Lauren Bunch, Ph.D., HEC-C, completed her Ph.D. in philosophy at Duke University and clinical fellowship at the Alden March Bioethics Institute at Albany Medical College. She has published in the area of the ethics of vaccination, informed consent, and minor consent. Dr. Bunch is located on the Columbus campus.
Martin Greenberg, M.D., is a pediatrician, senior member of the department faculty and a founder of the ethics program at the medical school.
Stephen Williams, M.D., is a pediatric intensive care physician who did his training in medical ethics with Gregory Pence at the University of Alabama-Birmingham School of Medicine. Dr. Williams has a joint appointment in the Department of Pathology and Clinical Science. Dr. Williams is located on the Macon campus.
Robert Shelley, M.D., is a pediatrician and associate dean of student affairs on the Savannah campus and holds a joint appointment in the Department of Pediatrics.
J. David Baxter, M.D., is senior associate dean of the Savannah campus and has a joint appointment in the Department of Internal Medicine.
Raymond Barfield, M.D., Ph.D., is a pediatric oncologist and palliative care physician as well as a philosopher and poet/novelist who also has a joint appointment in the Department of Pediatrics and directs the palliative care service at Memorial Health University Medical Center in Savannah.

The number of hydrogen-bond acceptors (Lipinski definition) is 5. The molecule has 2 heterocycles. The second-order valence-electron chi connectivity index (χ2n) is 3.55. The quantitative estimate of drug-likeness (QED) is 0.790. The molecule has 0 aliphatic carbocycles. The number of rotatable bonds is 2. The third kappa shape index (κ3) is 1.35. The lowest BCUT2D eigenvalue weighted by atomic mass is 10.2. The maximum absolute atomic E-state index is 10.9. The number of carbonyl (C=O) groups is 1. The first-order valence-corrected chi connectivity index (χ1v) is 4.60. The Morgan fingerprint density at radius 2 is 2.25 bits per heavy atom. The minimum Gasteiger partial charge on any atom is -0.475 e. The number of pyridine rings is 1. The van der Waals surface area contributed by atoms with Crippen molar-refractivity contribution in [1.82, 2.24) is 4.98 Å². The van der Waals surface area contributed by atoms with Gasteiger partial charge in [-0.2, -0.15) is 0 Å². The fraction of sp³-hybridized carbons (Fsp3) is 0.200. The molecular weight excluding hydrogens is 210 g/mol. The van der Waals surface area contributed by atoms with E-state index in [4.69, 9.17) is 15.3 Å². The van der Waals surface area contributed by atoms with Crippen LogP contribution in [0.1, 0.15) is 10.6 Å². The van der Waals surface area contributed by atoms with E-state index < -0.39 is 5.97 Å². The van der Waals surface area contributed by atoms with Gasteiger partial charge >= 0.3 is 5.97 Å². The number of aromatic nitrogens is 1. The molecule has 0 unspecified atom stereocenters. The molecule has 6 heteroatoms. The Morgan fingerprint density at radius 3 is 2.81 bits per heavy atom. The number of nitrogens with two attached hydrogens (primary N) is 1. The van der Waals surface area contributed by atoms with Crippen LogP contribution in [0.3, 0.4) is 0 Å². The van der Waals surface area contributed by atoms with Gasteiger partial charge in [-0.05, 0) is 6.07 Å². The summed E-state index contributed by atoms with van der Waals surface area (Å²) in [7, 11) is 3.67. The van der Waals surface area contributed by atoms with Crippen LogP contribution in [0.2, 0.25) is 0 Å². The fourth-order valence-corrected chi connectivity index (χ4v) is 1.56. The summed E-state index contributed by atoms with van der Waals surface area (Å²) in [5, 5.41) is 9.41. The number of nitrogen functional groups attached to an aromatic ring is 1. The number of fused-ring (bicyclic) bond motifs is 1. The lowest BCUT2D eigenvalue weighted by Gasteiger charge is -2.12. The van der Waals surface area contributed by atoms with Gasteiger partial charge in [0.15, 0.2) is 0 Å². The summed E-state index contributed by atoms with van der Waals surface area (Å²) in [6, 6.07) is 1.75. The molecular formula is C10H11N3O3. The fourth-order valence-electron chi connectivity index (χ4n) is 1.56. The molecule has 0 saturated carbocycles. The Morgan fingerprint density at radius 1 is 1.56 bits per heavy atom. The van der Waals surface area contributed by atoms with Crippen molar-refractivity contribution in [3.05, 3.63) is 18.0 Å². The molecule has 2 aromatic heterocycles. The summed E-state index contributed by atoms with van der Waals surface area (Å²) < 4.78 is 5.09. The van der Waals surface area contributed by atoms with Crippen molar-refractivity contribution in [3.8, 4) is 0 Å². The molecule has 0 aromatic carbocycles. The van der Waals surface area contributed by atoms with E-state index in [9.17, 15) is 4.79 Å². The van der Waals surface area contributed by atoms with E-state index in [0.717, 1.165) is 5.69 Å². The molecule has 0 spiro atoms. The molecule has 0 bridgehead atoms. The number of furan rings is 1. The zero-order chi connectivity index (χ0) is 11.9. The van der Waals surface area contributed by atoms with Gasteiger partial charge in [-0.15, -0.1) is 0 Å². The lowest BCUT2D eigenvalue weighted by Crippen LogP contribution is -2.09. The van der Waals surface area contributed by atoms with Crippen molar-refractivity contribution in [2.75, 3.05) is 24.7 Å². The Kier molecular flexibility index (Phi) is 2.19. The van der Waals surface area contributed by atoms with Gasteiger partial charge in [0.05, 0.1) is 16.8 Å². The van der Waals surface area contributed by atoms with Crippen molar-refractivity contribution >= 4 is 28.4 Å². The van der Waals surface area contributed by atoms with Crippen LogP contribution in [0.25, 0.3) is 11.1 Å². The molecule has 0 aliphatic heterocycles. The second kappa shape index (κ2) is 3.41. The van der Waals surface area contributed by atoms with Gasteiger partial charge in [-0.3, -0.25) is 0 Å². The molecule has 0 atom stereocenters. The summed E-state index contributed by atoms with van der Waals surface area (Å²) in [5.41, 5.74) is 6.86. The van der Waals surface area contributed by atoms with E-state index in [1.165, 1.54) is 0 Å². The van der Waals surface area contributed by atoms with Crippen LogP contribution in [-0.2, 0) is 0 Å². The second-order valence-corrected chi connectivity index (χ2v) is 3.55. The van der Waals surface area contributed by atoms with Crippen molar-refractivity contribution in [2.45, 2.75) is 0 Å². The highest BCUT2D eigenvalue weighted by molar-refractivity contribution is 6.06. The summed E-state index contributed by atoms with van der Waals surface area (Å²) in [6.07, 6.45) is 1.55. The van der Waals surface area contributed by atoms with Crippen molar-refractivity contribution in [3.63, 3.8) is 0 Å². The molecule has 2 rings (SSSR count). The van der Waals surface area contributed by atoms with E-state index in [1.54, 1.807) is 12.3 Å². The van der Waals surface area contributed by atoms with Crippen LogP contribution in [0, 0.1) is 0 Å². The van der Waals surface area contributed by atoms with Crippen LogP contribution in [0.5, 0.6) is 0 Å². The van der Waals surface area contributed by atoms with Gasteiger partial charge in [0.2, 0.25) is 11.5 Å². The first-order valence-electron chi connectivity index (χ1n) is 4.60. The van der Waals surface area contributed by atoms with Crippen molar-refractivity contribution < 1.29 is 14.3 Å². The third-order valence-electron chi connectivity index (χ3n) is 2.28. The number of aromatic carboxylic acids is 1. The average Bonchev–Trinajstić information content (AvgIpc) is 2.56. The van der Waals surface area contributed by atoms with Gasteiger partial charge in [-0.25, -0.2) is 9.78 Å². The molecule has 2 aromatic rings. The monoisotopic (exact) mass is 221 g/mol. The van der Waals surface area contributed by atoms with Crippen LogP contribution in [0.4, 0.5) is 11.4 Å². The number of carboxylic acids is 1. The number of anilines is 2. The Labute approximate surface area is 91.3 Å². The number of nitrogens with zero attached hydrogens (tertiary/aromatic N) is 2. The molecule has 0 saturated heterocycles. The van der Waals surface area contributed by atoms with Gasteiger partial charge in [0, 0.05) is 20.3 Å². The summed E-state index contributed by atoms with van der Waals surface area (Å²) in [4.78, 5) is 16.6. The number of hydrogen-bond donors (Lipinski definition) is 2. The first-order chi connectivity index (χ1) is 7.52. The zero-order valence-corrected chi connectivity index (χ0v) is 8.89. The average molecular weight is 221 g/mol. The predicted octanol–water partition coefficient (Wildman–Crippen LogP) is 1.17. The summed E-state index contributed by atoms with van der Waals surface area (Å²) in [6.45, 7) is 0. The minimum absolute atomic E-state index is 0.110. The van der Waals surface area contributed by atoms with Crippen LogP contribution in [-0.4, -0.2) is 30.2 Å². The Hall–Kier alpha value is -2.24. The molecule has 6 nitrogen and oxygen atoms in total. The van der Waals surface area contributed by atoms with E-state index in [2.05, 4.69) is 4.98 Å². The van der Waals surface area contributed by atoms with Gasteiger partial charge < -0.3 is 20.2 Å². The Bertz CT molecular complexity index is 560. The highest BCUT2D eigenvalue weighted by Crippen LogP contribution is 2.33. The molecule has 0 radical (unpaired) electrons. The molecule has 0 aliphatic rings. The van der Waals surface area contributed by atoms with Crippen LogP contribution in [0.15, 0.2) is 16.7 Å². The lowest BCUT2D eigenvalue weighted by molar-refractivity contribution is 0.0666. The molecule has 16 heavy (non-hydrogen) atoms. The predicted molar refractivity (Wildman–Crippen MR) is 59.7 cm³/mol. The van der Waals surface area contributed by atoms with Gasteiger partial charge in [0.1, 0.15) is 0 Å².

Mary Ann Bowman Beil, STM, is vice president for corporate and clinical ethics at Memorial Health University Medical Center in Savannah and a widely known ethics consultant and administrator.
Rachel Grenier, M.A., M.Div., is director of pastoral care at Memorial University Medical Center in Savannah and a clinical pastoral education supervisor.
About Mercer University School of Medicine (Macon, Savannah and Columbus)
Mercer University’s School of Medicine was established in 1982 to educate physicians and health professionals to meet the primary care and health care needs of rural and medically underserved areas of Georgia. Today, more than 60 percent of graduates currently practice in the state of Georgia, and of those, more than 80 percent are practicing in rural or medically underserved areas of Georgia. Mercer medical students benefit from a problem-based medical education program that provides early patient care experiences. Such an academic environment fosters the early development of clinical problem-solving and instills in each student an awareness of the place of the basic medical sciences in medical practice. The School opened a full four-year campus in Savannah in 2008 at Memorial University Medical Center. In 2012, the School began offering clinical education for third- and fourth-year medical students in Columbus. Following their second year, students participate in core clinical clerkships at the School’s primary teaching hospitals: Medical Center, Atrium Health Navicent and Coliseum Medical Centers in Macon; Memorial University Medical Center in Savannah; and Piedmont Columbus Regional Hospital and St. Francis Hospital in Columbus. The School also offers master’s degrees in family therapy, preclinical sciences and biomedical sciences and a Ph.D. in rural health sciences.